The Boston Marathon Will See Para Athletes Compete For Prize Money For The First Time - Women's Health

The Boston Marathon Will See Para Athletes Compete For Prize Money For The First Time

For the first time ever, the 2021 Boston Marathon will see $27,500 from a total $876,500 prize purse go to para runners.

by | Oct 11, 2021

You don’t need to be in the United States or even competing in the Boston Marathon to recognise the significance of the event. In a year that’s been dominated by the global pandemic with public sporting events largely closed as a result, the prospect of seeing fun runs return to our streets has seemed a long way off. But as vaccination rates around the world continue to increase with great speed, the return of the Boston Marathon suggests we might finally be on track, a small sliver of the normality we once knew in a year that’s been anything but. 

But if the return of running events wasn’t enough cause for celebration, the Boston Marathon will now see an open Para Athletics Division, separate from wheelchair racers, compete for prize money. This new division will allow racers who have a visual, upper, or lower limb impairment to compete with the top three men and women in each category receiving an award and prize money: $1,500 USD for first place, $750 for second place, and $500 for third place. Runners must hold a national or World Para Athletics classification of T11-13 visual impairment, T61-64 single or double leg amputations above or below the knee, or T45-46 single or double arm impairment through the elbow. 

For those competing in the Boston Marathon, it’s yet another step forward in making the event an inclusive one. In 1977, Boston was host to the first wheelchair division, which was inspired by Bob Hall’s completion of the marathon in 1975. Now, wheelchair racers compete for a prize of $122,000, with $25,000 going to the first male and female finisher. Wheelchair runners are also eligible for a $50,000 record bonus, equal to the bonus offered in the open division. 

The prize money for Para athletes may not be that of their able-bodied counterparts, but in recognising Para athletes as a competitive force on the marathon circuit, Boston is championing greater visibility. Only recently it was made apparent that in Australia, our Paralympians received no compensation or cash bonus when their able-bodied counterparts received prizes of up to $20,000 for reaching a podium. When this came to light, campaigns to see Australia’s Paralympic medallists received the equivalent to their Olympic counterparts were widespread, leading the federal government to announce it would give Paralympics Australia extra funding to ensure para-athletes received the same cash bonuses.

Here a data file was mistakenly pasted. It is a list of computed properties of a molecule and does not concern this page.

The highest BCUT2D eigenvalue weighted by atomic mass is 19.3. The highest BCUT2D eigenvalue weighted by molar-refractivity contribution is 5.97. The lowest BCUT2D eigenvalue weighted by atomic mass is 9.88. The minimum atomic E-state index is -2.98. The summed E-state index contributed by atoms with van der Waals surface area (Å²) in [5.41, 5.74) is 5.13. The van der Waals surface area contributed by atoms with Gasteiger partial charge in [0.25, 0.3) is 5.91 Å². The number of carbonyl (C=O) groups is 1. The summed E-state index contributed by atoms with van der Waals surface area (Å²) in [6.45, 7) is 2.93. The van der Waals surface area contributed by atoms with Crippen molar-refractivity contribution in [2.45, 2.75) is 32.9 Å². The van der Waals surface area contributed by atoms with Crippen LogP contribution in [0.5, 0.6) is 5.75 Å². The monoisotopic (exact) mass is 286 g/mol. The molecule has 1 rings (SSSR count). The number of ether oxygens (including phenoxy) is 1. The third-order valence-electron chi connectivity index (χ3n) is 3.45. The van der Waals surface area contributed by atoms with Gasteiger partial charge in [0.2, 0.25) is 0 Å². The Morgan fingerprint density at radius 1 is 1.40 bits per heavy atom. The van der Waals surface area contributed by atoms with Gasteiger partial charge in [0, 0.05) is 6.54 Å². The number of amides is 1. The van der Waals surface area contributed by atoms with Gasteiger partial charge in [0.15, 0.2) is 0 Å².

It’s hoped that in seeing Para athletes compete in the Boston Marathon, other World Marathon Majors might soon recognise ambulatory para runners and, by extension, see the addition of a marathon to future Paralympic Games, as amputees are currently not included in the event. The Tokyo Paralympics saw a marathon event for the T54 wheelchair class, T12 visual impairment class, and T46 upper limb amputation/deficiency class, but no event for runners with a prosthetic leg. In an interview with Women’s Running, Danielle McLaughlin, a T64 competitor, said she hopes this will be the first marathon of many that recognises ambulatory para athletes on an elite level. 

“I may be one individual toeing the start line but in my mind, I’m running the race for other para athletes past, present and future,” said McLaughlin. “I thought of this often during training runs. I believe it is important that para athletes are acknowledged and have representation in distance running.”

By Jessica Campbell

Jess is a storyteller committed to sharing the human stories that lie at the heart of sport.

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